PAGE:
Sunday, June 30, 2013

Pillows and More Pillows

Some of these have been well on their way to completion for some time - you may remember the Tree of Life motif from over a month back.

Yep, it took me that long to complete.  Don't know why, because when I got in the workroom on Monday to start the piecework for these four pieces, time just flew by and before I knew it, they were done.

The tree and turquoise butterfly pillows have a slightly more constructed patchwork, but for some reason the squared-off pattern just felt right for these.

The pink and orange butterflies were so bright on their own that they really didn't need much accompaniment.  I had an orange remnant (that shirt must be in at least 5 different projects by now), a piece of Hawaiian shirting from a co-worker's vacation and some hot pink scrubs fabric.  The colors are a little "hot" for my decor, but I know they'll appeal to someone.

For some reason, butterflies were on my mind when I made this recent lot of motifs - I've done the single butterfly and dragonfly before, and both have sold, so I decided to repeat the designs and change up the colors.

I kept with the summer colors for the single butterfly - turquoise, lime green and a vintage remnant with a turquoise and green fruit print.  Solid turquoise for the back, because I had a piece in my fabric stash that coordinated.

The butterfly was done in backstitch on this pillow; I generally use chain stitch, which gives a more solid appearance, but this one felt lighter, because of the colors, so I used an airier stitch.

In some respects, the dragonfly may be my favorite.  He's purple, first of all, and while that's not my favorite color, I love the excess it lends itself to - and the patchwork on this one makes me happy because it's so asymmetric and spiky.

The fabrics here are classic green and eggplant purple scrubs, with some class added by a remnant of Liberty of London's "Strawberry Thief" print designed by William Morris.

These pillows, and more, available here.

Saturday, June 29, 2013

Better with friends

Well, not ALWAYS alone.
Meet Lily, sewing room supervisor
We work alone, hunched over our sewing machines, worrying about whether or not our project is going to turn out, if anyone will like it, if anyone will ever buy it.

We work alone.

But there are others out there like us.  We just need to find them.

I got found last week by an online friend, Maria Wulf, of Full Moon Fiber Arts.  She started an open group on Facebook and invited all her creative friends, both real and virtual, to join.  There are quilters and painters and potters writers and photographers and weavers and more.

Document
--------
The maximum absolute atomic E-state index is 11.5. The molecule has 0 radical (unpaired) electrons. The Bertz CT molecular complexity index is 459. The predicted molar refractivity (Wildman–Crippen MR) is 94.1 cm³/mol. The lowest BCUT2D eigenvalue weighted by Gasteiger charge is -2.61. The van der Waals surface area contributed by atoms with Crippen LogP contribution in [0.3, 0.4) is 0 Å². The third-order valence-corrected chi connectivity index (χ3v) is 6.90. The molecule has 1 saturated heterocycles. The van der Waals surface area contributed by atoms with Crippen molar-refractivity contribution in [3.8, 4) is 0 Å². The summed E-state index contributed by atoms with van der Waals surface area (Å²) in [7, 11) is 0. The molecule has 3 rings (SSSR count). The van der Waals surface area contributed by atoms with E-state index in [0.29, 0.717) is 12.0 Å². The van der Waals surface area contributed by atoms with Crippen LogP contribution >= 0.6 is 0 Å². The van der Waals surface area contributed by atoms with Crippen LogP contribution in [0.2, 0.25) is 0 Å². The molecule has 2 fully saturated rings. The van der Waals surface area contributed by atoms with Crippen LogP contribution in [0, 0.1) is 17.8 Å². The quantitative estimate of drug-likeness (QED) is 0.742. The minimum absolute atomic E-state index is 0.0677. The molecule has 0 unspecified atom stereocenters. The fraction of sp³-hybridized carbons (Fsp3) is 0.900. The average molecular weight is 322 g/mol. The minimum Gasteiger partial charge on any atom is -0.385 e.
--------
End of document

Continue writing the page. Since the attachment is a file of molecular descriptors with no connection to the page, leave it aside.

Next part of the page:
It's only been a week, but I'm already feeling the benefit of a wonderful bunch of creative people, sharing their projects and talking about their plans.

It's better with friends.

Thursday, June 27, 2013

Lace butterfly vest

To tell the truth, I'm not sure where this piece came from.

Well, I am . . . sort of.  My mother-in-law gave me the tablecloth, thinking I could do something with it.

Me?  Of course I could.  I washed it, and let it marinate for a few days, and then I picked up the scissors.

The tablecloth didn't want to be a tablecloth anymore, it wanted to be a vest.  Or a sleeveless top, however you see it.

Top is fully lined with dusty pink lining fabric.  Back fabric is a lightweight tan/pink paisley tapestry-look fabric (cotton rayon blend, if memory serves).

The buttons are vintage 1960s pink glitter Lucite.  I love them; they remind me of the glitter switchplate in my bedroom when I was a kid.

My favorite part is how well the pattern on the lace lined up - to me the curves on the front look like butterfly wings, hence the name of this particular project.  Available here.

Bad Blogger, Good Giveaway

Somehow I've ended up with two copies of this fabulous sewing reference.

As an apology for my spotty attendance here at the blog, and because I'm trying to keep my rubble under reasonable control, I'm offering my second copy (previously owned by the Chester High School Home Economics Department) for giveaway.

No rules, you don't have to tell me the reason why you want it (though stories are always welcome because they make good reading) - just leave a comment by July 3rd and I'll pick a random entry on the 4th and let the lucky winner know after that.

Keep cool, everyone.

*** Edited to add that, due to budgetary constraints and the price of international postage, the giveaway is U.S. only; if you're outside the U.S. and willing to pay postage, please leave a comment to that effect.

Saturday, June 22, 2013

Anybody looking for one of these?

It's a Greist Circular Decorator attachment for a vintage zigzag machine.

It's not the Holy Grail of buttonhole attachments, but I'm sure it does something pretty snazzy.

I have the Holy Grail buttonhole attachment and rarely use it, so I'm not likely to use this either.  This is still in its original packaging, complete with instructions on the back of the package.

I've got it set as a classified on Patternreview; I was going to put it on Etsy but I thought that PR, Facebook and the blog were more likely to turn up someone who would want this vintage goody.  It's been in a box long enough; it's time for it to go out in the world and help someone make something.